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Place of Origin: Mughal Dominions or Deccan, India

Date: Mid-to-late 17th Century

Overall: 925mm

Blade: 755mm

Reference: 528

Status: Available

Full Description:

The steel hilt of this magnificent sword (tulwar) is decorated in an unusual but effective reverse manner. Heavily applied gold forms the ground and floral silhouettes of darkened steel are left bare to then be finished with more precise gold details. Although the shape of the hilt provides subtle clues to the date of this sword, it is the undeniably Mughal and Deccani floral theme that ultimately characterises it.

The long, sweeping curved blade is made of jawhar steel, also referred to as wootz or Damascus steel. It is of seventeenth-century Persian manufacture. An inlaid gold cartouche is filled with the name of the bladesmith:

 عمل میر علی اصفہانے

It reads, ‘Made by (amal) Mir Ali Isfahani.’ The use of Isfahani indicates that the maker is from the Persian city of Isfahan – an area synonymous with sword-making excellence.

An astonishingly similar katar can be found in the Al-Sabah collection.1 The same reverse gold decoration reveals identical iris blossoms and leaves overturned on their tips. This alone could make a strong enough case to suggest that these two items were made in the same workshop. However, both objects also share a more intricate detail; one that shows it is not just a copied pattern but rather a consistent theme. The edges of both katars hilts have a repeating four-petalled flower head enclosed within double crescents. This detail is mirrored on the mogra, the small bulbous button that crowns the pommel disc of the hilt of our sword. The pattern is repeated on the edges of the nath; the hinged loop that is attached to the mogra for a wrist loop. The identical decoration on both objects provides a motive to confidentially state that they were decorated at the same time, in the same workshop, and almost certainly by the same hand. Another assumption might be that they were made as a garniture and then later separated.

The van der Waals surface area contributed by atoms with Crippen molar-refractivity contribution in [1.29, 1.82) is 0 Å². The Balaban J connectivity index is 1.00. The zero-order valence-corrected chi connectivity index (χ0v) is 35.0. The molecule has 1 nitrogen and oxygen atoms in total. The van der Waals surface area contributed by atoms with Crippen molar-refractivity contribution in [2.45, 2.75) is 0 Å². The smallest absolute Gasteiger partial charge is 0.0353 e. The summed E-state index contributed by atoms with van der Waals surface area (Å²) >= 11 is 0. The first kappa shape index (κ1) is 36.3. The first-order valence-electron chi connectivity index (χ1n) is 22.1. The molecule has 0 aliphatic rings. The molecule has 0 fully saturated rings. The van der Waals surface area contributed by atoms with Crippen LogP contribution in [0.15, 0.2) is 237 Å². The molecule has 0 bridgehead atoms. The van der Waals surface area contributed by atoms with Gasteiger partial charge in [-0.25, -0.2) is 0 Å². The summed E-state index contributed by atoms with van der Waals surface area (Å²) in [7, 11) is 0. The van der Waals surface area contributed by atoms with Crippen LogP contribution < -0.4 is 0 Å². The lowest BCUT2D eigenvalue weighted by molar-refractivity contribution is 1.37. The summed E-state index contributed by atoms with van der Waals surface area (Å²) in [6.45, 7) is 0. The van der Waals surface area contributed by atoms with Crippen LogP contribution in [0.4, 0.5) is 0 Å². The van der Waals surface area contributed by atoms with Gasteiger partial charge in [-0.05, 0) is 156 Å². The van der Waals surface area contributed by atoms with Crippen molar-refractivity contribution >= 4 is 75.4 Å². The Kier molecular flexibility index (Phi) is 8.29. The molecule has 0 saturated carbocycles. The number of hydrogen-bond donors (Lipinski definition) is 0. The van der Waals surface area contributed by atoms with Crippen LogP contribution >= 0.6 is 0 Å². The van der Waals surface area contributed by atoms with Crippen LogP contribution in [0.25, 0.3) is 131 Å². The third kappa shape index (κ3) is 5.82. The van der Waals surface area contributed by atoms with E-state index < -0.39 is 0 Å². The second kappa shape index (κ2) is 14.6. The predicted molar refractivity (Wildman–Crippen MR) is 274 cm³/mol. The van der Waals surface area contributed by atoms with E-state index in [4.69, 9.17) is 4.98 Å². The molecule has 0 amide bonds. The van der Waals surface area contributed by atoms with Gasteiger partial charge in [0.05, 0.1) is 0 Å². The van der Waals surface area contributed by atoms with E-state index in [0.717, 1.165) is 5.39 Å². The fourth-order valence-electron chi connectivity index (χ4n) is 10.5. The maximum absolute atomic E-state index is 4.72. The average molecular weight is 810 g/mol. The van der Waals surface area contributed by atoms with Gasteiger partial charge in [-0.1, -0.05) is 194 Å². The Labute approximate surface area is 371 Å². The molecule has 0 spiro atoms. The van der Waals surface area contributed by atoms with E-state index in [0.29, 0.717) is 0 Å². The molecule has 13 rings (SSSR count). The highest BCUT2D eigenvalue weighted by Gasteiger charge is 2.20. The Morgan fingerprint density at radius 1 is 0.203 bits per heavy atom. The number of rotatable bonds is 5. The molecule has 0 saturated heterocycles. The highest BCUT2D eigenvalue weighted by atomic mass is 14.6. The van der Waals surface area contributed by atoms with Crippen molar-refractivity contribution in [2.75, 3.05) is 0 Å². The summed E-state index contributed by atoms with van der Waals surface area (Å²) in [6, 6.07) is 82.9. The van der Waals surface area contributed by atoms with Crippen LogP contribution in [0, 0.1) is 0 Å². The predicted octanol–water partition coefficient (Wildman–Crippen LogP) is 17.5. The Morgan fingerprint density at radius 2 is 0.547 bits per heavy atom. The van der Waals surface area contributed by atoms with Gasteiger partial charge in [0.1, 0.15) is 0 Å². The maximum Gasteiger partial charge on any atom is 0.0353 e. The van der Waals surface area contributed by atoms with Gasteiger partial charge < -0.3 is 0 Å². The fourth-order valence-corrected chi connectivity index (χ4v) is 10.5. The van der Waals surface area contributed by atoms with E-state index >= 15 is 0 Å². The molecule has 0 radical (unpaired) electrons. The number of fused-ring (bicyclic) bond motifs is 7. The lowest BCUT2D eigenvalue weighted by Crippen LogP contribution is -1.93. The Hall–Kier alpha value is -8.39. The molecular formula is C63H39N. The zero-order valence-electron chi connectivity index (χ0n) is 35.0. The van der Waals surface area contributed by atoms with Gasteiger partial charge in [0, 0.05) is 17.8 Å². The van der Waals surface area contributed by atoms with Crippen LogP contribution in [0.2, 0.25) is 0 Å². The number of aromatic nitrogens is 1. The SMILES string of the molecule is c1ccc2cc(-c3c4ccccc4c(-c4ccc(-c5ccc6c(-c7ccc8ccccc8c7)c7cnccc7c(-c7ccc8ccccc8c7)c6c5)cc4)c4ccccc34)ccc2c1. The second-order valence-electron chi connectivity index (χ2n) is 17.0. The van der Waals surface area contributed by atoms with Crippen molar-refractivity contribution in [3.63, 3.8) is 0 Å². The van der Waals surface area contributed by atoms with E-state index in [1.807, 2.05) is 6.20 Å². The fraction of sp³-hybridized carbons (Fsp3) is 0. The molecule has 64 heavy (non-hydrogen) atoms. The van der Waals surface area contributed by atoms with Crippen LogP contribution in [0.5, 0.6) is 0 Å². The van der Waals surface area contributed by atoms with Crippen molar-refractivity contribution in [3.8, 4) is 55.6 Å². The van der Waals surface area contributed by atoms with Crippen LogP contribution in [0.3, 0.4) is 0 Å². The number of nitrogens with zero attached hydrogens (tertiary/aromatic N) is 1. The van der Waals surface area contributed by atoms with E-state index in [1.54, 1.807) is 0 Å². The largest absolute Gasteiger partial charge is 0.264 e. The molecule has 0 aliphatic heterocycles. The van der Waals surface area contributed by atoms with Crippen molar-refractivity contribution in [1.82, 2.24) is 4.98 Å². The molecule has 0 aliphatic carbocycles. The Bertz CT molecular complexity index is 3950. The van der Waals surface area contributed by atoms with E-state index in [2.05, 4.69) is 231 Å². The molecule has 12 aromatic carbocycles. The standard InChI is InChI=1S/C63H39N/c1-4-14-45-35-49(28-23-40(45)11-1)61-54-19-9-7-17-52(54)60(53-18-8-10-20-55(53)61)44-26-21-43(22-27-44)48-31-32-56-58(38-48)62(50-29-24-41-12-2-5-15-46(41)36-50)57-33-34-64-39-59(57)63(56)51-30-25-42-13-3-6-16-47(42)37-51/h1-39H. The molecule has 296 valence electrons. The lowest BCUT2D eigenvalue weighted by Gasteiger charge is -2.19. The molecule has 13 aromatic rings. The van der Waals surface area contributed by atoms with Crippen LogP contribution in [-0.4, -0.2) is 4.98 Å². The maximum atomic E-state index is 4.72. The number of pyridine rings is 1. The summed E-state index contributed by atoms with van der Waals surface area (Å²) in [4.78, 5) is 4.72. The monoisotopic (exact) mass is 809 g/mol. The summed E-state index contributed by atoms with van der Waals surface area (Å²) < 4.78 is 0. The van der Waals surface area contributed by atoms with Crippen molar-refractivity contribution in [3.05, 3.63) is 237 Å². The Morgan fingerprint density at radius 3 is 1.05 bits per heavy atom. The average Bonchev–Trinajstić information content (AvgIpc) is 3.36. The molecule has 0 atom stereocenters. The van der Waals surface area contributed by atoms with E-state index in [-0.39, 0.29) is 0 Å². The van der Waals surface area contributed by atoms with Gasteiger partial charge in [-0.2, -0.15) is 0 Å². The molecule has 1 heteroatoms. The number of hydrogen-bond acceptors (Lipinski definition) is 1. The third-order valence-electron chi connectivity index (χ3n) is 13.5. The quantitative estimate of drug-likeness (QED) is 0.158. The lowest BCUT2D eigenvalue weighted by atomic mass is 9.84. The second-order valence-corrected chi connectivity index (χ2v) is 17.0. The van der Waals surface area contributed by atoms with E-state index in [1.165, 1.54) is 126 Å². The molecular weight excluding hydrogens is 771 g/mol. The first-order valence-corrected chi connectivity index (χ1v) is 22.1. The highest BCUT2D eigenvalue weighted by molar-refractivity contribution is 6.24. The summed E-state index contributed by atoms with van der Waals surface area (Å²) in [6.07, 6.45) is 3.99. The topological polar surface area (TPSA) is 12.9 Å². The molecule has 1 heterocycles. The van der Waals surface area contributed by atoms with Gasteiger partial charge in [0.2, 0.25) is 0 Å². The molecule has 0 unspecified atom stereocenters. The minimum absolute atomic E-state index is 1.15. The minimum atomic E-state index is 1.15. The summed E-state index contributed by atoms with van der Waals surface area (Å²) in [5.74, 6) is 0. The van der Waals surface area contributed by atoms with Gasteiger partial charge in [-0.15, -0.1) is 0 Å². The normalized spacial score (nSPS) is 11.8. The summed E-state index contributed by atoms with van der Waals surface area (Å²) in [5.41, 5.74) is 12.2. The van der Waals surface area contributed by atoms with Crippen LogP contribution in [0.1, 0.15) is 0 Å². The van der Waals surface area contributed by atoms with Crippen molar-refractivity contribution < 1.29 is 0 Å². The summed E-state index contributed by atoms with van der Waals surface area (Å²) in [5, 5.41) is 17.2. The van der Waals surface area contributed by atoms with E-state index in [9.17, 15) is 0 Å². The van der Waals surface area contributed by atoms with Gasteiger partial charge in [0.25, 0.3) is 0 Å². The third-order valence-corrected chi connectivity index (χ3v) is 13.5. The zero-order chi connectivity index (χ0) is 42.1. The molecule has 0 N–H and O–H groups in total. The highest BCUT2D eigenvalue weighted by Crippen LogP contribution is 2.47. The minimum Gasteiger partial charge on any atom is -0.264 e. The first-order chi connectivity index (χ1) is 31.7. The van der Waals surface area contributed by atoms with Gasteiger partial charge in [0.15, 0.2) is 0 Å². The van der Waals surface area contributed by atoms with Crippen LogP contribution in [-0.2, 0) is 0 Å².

The overall floral theme can be seen on yet another seventeenth-century Deccani or Mughal sword in the Al-Sabah collection with what also looks like a Persian blade.2 The hilt on this sword is decorated in enamel but the theme is comparable, and the shape of the iris blossoms and leaves can be compared closely with the sword in focus.

The scabbard of this sword is a later addition that has an English inscription. It is made of black leather, with copper mounts, all having traces of gilding. The top locket is marked thus:


Sword Cutler 

to H.R.H the

Prince of Wales


Charing Cross


Samuel Brunn was a leading royal sword cutler and gun maker to the Prince of Wales.3 He was ‘By appointment to H.R.H. The Prince of Wales from 1800 to 1811’ and ‘to the Prince Regent from 1811 to 1820’.4 An important sword relating to the Napoleonic wars is currently in the Royal Museums Greenwich and bears an almost identical mark on the top locket.5 On that sword, the address is recorded as no.55 Charing Cross, where Brunn was active from 1798 to 1804. The address found on our scabbard is no.56, where Brunn was active between 1803 and 1819.

My thanks to Henry Yallop, Royal Armouries for the Brunn references.


Private UK collection


1Salam Kaoukji, Precious Indian Weapons and Other Princely Accoutrements, 2017, pp.78-79,

2IBID, pp.290-291,

3L.Southwick, London Silver-hilted Swords, Royal Armouries 2001, pp.58-59.

4Swords for sea service by May, W.E; Annis, P.G.W. Publisher: London HMSO 1970, 2 volumes, pp.271.



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